I have probably met three or four of thos MacArthur Fellow types, and honestly, they have brushed me off as if I were a piece of snot or the unwanted overly eager graduate student mosquito they thought I was going to suck their blood.... but then to think that Mike Davis was so excited to meet me just as I was so eager to meet him! I think we both feel we're in this odd fringes region of the university--synthetic thinking doesn't have much of a place in academia anymore--and we're just kind of at the fringes, looking at this circus arena, this zoo, and trying to make sense of it, not only in academia, but the context of the university in society. We're both frustrated with the lack of history of science and science writing programs in southern California. Most of them are in northern California. We're both frustrated that the university has made such a huge effort to deny and strip the socioenvironmental context of scientific pursuit and human-environmental change. And a bonus, Mike feels that the Endangered Species Act is doing a major disservice at managing ecosystems at landscape scales. Okay... lots and lots... and lots in common... lots of literature sharing to do.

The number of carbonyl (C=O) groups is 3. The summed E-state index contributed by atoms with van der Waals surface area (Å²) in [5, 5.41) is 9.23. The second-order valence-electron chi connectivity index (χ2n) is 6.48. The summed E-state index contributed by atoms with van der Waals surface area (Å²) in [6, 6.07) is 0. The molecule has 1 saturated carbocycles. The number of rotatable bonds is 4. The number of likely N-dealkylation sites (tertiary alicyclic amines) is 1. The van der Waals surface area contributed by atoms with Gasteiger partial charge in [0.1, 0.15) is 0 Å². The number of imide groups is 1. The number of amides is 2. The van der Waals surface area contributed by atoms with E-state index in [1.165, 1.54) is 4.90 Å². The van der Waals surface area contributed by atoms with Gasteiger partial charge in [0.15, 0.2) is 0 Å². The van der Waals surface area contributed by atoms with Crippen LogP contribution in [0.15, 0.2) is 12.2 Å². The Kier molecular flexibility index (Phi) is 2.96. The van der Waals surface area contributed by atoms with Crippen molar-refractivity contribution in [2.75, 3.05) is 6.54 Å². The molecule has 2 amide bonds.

Gosh, I am just scratching the surface.